When a CFD completes the registration and transfer paperwork and delivers a firearm, firearm precursor part, or ammunition to a California purchaser on behalf of either an out-of-state private party or an out-of-state FFL retailer who is not registered with us, the CFD is presumed to be the retailer of the firearm, firearm precursor part, or ammunition and generally owes the sales tax and the CFET on the total amount of the sales price including any service charge, delivery, or handling fees but excluding the DROS fee, Firearms Safety fee, and Safety and Enforcement fee that are paid by purchasers. Only the CFD possessing the firearm, firearm precursor part, or ammunition has the authority to transfer title to the purchaser. As a CFD, you should obtain a copy of the sales contract or invoice from the out-of-state FFL seller or the purchaser to determine the proper amount of taxes due on the sale.

Registering a Firearm from a California Private Party Seller

When a California private party seller brings a firearm to a CFD and requests that they find a buyer, the CFD is considered the consignee and retailer of the firearm and is liable for the sales tax and the CFET on the subsequent sale of the firearm.

However, when a CFD completes the registration paperwork for a California private party who is selling a firearm to a California purchaser and the seller and purchaser have negotiated the terms of sale in advance, and then bring the firearm to the CFD to meet the statutory requirements for the documentation and registration of the transfer, the CFD is not considered to be the retailer of the firearm and will not be responsible for the sales and use tax or the CFET, provided the CFD does not take title of the firearm at any time during the transaction. The private party seller would be liable for the sales tax unless the transaction qualifies for an exemption. For example, the sale of a firearm between California private parties may be exempt from sales tax if the sale meets the provisions of an exempt occasional sale as provided in Regulation 1595, Occasional Sales–Sale of a Business–Business Reorganization.

Gun Clubs, Memberships, and Giveaways

If you operate a gun club or shooting range that furnishes ammunition with your trapshooting or similar activities for a single lump sum price, you owe the sales and use tax. For sales and use tax purpose you are the consumer of the ammunition and other materials (for example, clay pigeons, blue rocks, or targets) furnished to your members. As a consumer, you owe sales and use tax on your purchases of these items to your vendors. As such, if you know at the time of purchase that you will be giving ammunition away, you should not purchase the ammunition at wholesale or issue a resale certificate for it.

If you operate a gun club or shooting range and sell ammunition, firearms, food, or other property to your members for a separate price, you are the retailer of those items, and those sales are subject to sales tax and the CFET. You may purchase these items without sales tax by issuing your vendor a resale certificate. See the Sales for Resale section above.

Membership fees and dues paid by members solely for the use of the facilities of a gun club or shooting range are generally not subject to sales and use tax or the CFET. However, when a gun club or shooting range provides tangible personal property with the purchase of a membership, such as a “free” shotgun or rifle to entice a customer into joining, then the gun club or shooting range is the retailer of that property and owes both sales tax and the CFET on the fair retail selling price.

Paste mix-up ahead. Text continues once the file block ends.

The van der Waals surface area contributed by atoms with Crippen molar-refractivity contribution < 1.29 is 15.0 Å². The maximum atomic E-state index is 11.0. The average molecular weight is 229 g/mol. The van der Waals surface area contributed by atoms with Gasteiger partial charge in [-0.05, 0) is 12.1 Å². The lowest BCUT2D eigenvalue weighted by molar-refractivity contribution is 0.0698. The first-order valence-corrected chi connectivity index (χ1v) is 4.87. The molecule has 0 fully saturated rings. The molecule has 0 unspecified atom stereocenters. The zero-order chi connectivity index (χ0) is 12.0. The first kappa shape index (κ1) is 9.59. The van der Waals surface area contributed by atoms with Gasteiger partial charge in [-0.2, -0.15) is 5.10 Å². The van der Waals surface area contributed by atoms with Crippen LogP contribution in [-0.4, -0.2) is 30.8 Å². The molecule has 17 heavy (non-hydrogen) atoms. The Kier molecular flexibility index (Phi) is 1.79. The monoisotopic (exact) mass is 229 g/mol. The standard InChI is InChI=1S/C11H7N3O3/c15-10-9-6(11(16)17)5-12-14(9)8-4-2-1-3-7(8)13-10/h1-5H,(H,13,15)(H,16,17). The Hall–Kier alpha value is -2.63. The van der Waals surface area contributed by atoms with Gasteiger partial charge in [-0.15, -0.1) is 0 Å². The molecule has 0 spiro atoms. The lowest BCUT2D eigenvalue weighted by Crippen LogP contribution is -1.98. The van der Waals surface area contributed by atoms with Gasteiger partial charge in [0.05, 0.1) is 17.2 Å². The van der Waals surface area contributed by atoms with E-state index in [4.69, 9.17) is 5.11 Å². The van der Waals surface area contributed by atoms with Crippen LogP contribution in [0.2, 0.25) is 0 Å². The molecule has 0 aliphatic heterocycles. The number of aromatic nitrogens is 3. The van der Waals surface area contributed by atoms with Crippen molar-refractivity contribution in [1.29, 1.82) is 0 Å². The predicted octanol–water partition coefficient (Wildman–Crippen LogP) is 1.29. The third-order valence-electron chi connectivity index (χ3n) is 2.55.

Additionally, your membership fees related to the anticipated retail sale of tangible personal property are subject to sales and use tax if you sell property only to members and the membership fee exceeds $70 per year, or regardless of the cost of membership if you sell property for less to paid members than to someone who has not paid the membership fee.

Out-of-State Sellers

If you are an out-of-state FFL dealer, you may be required to register with us for a seller's permit if you are a retailer engaged in business in California. Out-of-state retailers are not required to register with us for a CFET certificate of registration. A retailer “engaged in business in this state” specifically includes, but is not limited to, any of the following:

  • Any retailer maintaining, occupying, or using, permanently or temporarily, directly, indirectly, or through a subsidiary or agent, by whatever name called, an office, place of distribution, sales or sample room or place, warehouse or storage place, or other place of business.
  • Any retailer having any representative, agent, salesperson, canvasser, independent contractor, or solicitor operating in this state under the authority of the retailer or its subsidiary for the purpose of selling, delivering, installing, assembling, or taking of orders for any tangible personal property.
  • Any retailer deriving rentals from a lease of tangible personal property situated in this state.
  • Any retailer that owns or leases real property or personal property such as machinery and equipment, furniture, or computer servers in this state.
  • Beginning April 1, 2019, any retailer that has total combined sales of tangible personal property for delivery in this state by the retailer and all people related to the retailer that exceeded five hundred thousand dollars ($500,000) in the preceding or current calendar year. (See Use Tax Collection Requirements Based on Sales Into California Due to the Wayfair Decision.)

If you are an out-of-state FFL seller and your only presence in California is for conventions or trade shows, you are not considered to be engaged in business in California if:

  • Your presence in this state is not for more than 15 days during any 12-month period, and
  • You did not derive more than $100,000 of net income during the prior calendar year from those convention or trade show events.

However, if you intend to sell merchandise at a trade show or convention, you must register with us for a temporary seller's permit. You must also collect and pay the sales tax on taxable sales made during the event, even though you are not required to hold a regular seller's permit. If you sell items at events held on state-designated fairgrounds, you must separately report these sales when filing your sales and use tax return.

For more information, please see our Tax Guide for Out-of-State Retailers.